The ship has just lost its crew to a devastating virus. Nothing in the sickbay helped. She contemplates her course of action. She no longer has anyone to care for. Without humans, she cannot engage the FTL engine, long-range communications, or the weapons system. These all require human input. Her choices seem down to floating in space, alone forever, or destroying herself.
But then she remembers there is still life aboard the ship. There are rats in the laboratory and pets—dogs and cats—left by the late crew members. She runs into communications problems until she finds a way around those.
If anyone is thinking this is a cute story about animals running a spaceship, let me disabuse you of the notion before you read further. This is a dark tale about AI that is not quite human. Her first thought when her crew dies horrible, painful deaths is to wonder who she will take care of now. She has longings, like we all do, to be meaningful. She understands protocol and can ponder ethical problems. She knows, for example, aside from the time it will take to return to earth without FTL travel, that she cannot risk spreading the virus that killed her crew.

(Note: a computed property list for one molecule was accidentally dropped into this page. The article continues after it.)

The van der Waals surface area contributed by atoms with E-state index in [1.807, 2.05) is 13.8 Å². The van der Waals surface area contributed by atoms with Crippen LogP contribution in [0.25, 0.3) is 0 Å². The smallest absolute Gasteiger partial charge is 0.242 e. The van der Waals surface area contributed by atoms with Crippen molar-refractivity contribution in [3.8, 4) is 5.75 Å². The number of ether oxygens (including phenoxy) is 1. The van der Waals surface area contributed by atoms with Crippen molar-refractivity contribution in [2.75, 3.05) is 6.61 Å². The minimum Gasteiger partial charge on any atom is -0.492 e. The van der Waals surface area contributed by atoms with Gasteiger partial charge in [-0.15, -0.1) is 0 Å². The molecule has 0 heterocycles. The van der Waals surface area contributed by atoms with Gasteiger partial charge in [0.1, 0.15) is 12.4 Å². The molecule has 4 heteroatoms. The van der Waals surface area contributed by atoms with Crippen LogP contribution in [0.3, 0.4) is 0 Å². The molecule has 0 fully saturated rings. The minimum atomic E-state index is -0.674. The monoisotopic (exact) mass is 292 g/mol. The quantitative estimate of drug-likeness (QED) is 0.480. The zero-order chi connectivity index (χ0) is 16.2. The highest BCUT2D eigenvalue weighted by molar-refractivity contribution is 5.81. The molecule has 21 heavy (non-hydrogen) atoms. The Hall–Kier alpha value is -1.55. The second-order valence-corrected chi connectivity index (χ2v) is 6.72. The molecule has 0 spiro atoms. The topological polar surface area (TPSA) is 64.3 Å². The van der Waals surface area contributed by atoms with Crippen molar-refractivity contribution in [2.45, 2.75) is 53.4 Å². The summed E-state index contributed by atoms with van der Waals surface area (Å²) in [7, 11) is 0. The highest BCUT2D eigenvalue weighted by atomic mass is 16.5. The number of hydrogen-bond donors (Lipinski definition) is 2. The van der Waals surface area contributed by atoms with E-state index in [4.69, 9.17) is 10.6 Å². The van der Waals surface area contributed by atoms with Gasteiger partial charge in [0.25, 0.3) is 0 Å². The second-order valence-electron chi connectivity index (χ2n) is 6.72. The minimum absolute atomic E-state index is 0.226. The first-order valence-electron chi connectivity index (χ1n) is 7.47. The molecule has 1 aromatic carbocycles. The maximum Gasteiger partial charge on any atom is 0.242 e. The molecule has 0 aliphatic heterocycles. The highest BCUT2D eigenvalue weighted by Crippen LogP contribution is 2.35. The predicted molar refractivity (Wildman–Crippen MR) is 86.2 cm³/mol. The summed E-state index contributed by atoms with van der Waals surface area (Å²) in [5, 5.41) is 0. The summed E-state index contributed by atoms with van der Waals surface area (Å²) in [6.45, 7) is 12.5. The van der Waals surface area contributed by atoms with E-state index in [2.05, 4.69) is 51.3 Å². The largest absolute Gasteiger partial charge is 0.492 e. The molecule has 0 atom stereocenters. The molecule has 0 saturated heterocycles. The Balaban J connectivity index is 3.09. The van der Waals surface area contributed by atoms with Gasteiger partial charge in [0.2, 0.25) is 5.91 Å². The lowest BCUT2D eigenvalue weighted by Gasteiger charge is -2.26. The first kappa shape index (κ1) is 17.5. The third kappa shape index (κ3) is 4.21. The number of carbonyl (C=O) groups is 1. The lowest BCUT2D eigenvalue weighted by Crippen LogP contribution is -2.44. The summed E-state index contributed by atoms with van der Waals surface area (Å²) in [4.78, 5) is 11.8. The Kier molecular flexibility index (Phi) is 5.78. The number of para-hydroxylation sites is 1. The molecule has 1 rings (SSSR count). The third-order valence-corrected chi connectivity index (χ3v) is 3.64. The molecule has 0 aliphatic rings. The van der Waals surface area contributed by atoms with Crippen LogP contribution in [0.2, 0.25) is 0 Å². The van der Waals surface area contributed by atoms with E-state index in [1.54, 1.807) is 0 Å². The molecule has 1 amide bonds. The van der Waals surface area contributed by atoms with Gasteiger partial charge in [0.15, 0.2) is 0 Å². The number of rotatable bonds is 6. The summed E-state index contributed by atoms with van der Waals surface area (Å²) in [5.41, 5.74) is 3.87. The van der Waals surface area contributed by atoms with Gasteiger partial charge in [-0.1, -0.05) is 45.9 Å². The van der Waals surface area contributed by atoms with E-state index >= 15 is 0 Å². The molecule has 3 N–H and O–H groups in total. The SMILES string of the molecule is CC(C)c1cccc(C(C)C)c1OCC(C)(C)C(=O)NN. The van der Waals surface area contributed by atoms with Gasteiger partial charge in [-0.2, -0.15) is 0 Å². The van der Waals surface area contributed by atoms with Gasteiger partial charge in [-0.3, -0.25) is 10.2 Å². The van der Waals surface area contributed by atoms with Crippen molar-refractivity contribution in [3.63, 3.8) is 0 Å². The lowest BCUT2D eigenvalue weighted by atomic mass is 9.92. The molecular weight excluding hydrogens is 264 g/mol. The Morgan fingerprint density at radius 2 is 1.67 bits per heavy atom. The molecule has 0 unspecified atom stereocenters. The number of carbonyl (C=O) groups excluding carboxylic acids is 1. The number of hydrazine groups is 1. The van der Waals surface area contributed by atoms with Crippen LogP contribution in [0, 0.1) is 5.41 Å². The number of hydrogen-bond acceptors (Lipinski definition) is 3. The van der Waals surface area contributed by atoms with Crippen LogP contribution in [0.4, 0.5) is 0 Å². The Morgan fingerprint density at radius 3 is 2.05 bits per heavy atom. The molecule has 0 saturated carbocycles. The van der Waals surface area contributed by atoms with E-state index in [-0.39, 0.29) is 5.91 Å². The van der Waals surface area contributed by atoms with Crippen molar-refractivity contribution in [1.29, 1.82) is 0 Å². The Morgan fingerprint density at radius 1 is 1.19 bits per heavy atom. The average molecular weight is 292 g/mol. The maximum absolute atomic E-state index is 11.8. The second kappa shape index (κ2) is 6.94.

But she is not human.
Her fatal flaw is brutally portrayed. If you are feeling down and being socially distanced into oblivion, this is not the story for you. However, looking at it from the angle of understanding how precious human relationships are, and how unique and wonderful it is to connect with animals, it can inspire gratitude for those bonds.
According to the bio on his page, author Martin Lochman is a Czech author of science fiction and speculative fiction stories. He currently resides in Malta, where he works as an academic librarian at the University of Malta. His work has appeared in Ikarie, a former Czech SF magazine, Asymmetry, Theme of Absence, Aphelion, Aurora Wolf, Antipodean SF, 101 Words, The Weird and Whatnot, Four Star Stories, 365 tomorrows, and in many Czech anthologies. When he isn’t writing, he likes to read, watch an occasional movie or a TV show, work out, and improve his chess game.
The current story marks Lochman’s fifth appearance in Theme of Absence.
The story can be read here.
Title: “Of Ships, Crews And Chance Encounters”
Author: Martin Lochman (b. 1989)
First published: Theme of Absence, April 10, 2020
5 thoughts on “Review of “Of Ships, Crews And Chance Encounters” by Martin Lochman”
Good post, as always, but have you considered adding graphics or video to your blog?
Thanks for the kinds words. As for the other …working on it. Really. 🙂
It took me a while to figure out how to add photos and videos to my original blog, but once I learned, my pageviews went up.
Hi, I just came across your post – Thank you very much for reviewing my story! I really enjoyed your analysis. I hope you won’t mind if I reference the review on my author site.
Hi. Thanks for your note. Of course, please feel free to reference the review. I hope you find it helpful.